Nigeria is a patriarchal society. Authority is vested in men, who tend to exert power and control over women in various spheres of life. This has an impact on women’s health and decisions about their healthcare.
Women’s health is affected not only by medical conditions and childbearing, but also by cultural behaviour and traditions. Social factors such as gendered access to healthcare or employment also affect people’s capacity to lead healthy lives.
The Nigerian feminist scholar Obioma Nnaemeka has described feminism in an African context as a matter of negotiation and compromise. She calls it “negofeminism”. It involves “give and take” instead of confrontational exchanges.
This concept helped me, as a global health researcher, to understand what rural Nigerian women said about seeking healthcare during and after pregnancy.
For our study, my colleagues and I interviewed women and their spouses in two rural communities in southern Nigeria.
Our findings describe ways in which women negotiate authority by ascribing the role of decision-maker to their men spouses while maintaining influence over their pregnancy healthcare decisions and actions. Negofeminism’s concepts of alliance, community and connectedness were highlighted through men’s constructive involvement in maternal health.
We found women were not passive victims. Instead, they navigated patriarchal environments to yield the best possible maternal health outcomes by gaining control of their healthcare decisions.
Recognising this form of agency can help in formulating policies and programmes that acknowledge how women’s wider social environments influence their health.
Maternal health in Nigeria
In Nigeria, limited access to quality healthcare contributes to 556 pregnancy-related deaths per 100,000 live births.. UNICEF reports that Nigeria contributes 10% of the global pregnancy-related death burden.
Some scholars have argued that women are only able to seek healthcare if they can make independent decisions. But this approach often ignores women’s realities, such as the fact that their social network (mothers, grandmothers, spouses and community members) influences their use of healthcare services.
Nevertheless, as our study shows, social dimensions don’t necessarily impede women’s autonomy.
Therefore, I believe that discussions of maternal health in an African context need to consider women’s experiences of being “African” and “women”.
We studied two predominantly rural communities in Esan South-East and Etsako West, local government areas of Edo State in southern Nigeria. We conducted five women-only focus group discussions with a total of 39 women, and three men-only focus group discussions with 25 men. Participants were chosen from a database of women participating in maternal health interventions.
We asked them who women first consulted for pregnancy care, and who made the decisions about seeking maternal healthcare. We also asked about their experiences of men’s involvement in maternal and child health.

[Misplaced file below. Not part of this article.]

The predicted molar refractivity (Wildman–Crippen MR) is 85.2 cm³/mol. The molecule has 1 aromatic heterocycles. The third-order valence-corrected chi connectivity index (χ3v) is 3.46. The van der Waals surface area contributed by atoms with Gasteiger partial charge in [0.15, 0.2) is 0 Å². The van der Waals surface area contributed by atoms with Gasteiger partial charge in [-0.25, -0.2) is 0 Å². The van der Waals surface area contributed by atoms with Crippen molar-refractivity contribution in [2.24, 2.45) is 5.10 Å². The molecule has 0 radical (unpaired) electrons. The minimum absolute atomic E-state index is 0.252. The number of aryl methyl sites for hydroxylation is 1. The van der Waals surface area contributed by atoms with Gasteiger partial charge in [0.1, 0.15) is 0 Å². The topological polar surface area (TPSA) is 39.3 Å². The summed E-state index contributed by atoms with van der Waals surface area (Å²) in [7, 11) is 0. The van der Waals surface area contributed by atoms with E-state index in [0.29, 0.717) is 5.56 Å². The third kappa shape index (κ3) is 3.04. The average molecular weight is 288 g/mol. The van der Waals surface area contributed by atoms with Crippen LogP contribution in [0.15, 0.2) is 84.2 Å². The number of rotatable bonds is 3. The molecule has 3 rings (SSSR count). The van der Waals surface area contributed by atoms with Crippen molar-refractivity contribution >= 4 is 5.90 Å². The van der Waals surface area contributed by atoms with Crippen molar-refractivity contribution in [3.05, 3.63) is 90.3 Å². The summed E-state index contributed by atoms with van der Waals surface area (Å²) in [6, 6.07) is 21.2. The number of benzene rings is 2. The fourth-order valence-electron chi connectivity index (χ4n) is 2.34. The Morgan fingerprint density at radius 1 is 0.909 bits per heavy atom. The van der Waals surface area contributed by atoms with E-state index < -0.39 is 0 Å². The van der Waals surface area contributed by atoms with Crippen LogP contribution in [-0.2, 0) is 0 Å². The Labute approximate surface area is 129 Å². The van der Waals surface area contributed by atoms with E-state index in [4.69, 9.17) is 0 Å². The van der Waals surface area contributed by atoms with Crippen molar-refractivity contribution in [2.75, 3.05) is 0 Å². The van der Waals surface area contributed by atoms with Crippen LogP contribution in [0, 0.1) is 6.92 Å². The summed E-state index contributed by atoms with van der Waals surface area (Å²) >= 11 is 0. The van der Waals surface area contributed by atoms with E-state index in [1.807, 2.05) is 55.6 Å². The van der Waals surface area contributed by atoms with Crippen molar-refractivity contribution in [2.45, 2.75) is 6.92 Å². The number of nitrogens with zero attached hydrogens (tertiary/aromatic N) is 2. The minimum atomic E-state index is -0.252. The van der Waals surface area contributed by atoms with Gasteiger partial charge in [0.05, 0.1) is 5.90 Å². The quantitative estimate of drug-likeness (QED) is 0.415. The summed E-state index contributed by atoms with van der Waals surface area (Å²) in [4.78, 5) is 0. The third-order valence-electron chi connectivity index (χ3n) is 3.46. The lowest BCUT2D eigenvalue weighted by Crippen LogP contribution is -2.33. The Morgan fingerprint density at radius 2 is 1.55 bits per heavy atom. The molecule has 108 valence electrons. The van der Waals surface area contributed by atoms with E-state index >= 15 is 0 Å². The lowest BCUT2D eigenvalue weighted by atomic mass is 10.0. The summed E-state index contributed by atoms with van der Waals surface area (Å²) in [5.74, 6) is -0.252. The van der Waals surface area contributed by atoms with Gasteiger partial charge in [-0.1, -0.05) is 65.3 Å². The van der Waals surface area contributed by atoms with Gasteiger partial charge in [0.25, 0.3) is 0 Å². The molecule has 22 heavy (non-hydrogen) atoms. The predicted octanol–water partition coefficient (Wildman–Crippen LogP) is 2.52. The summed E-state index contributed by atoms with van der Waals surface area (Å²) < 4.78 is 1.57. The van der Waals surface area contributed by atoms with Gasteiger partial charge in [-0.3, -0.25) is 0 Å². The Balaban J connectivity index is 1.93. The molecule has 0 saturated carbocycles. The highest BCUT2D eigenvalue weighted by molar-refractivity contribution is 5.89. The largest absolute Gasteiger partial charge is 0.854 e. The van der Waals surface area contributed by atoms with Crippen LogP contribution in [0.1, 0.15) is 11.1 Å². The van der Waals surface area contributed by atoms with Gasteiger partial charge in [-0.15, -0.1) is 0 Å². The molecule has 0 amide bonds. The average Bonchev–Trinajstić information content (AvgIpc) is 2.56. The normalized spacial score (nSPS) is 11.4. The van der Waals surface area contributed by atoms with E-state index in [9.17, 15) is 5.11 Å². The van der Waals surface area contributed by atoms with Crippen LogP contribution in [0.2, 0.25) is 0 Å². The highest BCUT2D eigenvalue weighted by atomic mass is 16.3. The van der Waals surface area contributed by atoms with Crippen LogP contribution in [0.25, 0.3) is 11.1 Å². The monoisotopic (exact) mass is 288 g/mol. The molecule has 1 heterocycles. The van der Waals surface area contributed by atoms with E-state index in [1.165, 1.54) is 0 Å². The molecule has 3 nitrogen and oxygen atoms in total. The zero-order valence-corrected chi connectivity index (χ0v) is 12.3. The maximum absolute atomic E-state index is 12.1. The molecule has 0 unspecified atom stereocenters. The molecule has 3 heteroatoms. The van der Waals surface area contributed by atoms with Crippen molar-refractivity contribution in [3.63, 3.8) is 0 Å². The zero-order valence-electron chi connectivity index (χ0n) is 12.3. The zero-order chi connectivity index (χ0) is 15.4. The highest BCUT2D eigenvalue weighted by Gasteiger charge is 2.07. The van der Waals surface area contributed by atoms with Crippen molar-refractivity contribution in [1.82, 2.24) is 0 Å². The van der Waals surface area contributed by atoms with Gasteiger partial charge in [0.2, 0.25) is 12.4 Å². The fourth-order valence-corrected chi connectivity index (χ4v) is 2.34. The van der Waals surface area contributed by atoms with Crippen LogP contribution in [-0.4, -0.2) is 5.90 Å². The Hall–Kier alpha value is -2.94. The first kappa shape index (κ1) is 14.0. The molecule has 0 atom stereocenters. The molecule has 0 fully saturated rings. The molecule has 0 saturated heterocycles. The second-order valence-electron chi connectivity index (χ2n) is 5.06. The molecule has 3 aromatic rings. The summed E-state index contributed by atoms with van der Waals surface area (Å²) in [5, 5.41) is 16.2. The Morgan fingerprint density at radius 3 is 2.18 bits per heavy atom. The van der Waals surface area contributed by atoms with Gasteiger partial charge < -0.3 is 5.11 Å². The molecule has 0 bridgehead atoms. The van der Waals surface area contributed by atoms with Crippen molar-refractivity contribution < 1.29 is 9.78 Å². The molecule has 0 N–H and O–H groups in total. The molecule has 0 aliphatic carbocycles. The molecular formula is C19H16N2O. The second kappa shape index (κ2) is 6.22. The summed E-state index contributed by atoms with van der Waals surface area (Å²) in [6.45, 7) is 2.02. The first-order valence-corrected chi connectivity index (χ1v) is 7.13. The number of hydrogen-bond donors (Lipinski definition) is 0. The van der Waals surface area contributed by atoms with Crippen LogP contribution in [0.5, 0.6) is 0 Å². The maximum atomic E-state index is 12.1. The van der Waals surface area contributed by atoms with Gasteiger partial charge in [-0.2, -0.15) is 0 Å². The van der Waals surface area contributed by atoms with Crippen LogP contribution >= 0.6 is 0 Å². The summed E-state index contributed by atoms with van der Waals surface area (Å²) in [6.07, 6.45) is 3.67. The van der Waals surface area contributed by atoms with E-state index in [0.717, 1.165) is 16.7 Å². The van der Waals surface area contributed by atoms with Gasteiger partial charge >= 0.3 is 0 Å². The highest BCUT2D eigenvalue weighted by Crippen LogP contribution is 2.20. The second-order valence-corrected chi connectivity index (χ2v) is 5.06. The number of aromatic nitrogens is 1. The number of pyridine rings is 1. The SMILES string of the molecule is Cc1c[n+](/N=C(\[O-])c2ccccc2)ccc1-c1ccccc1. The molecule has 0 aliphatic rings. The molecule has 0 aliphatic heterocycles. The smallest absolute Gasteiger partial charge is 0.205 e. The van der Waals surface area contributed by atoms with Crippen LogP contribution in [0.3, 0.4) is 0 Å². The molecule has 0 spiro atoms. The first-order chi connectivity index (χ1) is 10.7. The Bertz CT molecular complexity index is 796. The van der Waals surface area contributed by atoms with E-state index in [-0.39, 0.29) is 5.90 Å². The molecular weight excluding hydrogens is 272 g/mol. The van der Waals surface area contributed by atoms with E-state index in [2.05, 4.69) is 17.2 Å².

We categorised their responses as negotiation, collaboration and manoeuvring.
It appeared that men were considered the decision-makers at the household level. Participants said a woman’s spouse should be the first to know of her pregnancy. Both men and women said men should make all the decisions about healthcare during pregnancy, even though it was clear that women sometimes influenced decisions.
Describing her experience, one woman said:
In the aspect of care, I will tell my husband, so he will decide. After my husband knows, I will go to the hospital to tell the doctor so he can tell me what to do.
Similarly, men noted that women “cannot just go to healthcare facilities without the husband’s decision”.
But they also made comments like:
My wife will tell me, ‘take me to go and see the nurse’. When I am not around, she can go see the doctor on her own. It is a normal thing in our community.
Both men and women said it was important to get skilled care, especially for complications.
The act of the women telling the men can be thought of as a form of negotiation by women to influence decisions on access to maternal healthcare. First, she recognises the patriarchal environment and assigns the decision-making authority to men. But she is also using her agency in that environment.
Notions of men’s responsibility and collective action on maternal health were evident in the study. In these communities, men’s duties as expectant fathers were mainly of financial support to cover costs associated with pregnancy, including clinic visits, cost of delivery, essential medicines and feeding.
It can be argued that in ascribing decision-making authority to men, women benefit from men’s duty and responsibility to be providers. Women said they could not afford the high cost of maternal healthcare on their own. There was “give and take”.
Some women showed their resistance to men’s involvement in their pregnancy. They reported secretly seeking maternal healthcare without informing their partners. In this they were indicating control over their lives.
Why this matters
Our findings show that it’s important to involve women’s communities and spouses in maternal health programmes.
We show that patriarchy affords men power over decision-making or financial resources. Women are not passive in these situations, they actively find ways around it to ensure they have access to skilled healthcare during pregnancy.
This study shows that maternal health is not always an individual responsibility – it can be one for the woman’s community and the nation. Ignoring this can undermine programmes and policies aimed at improving women’s health.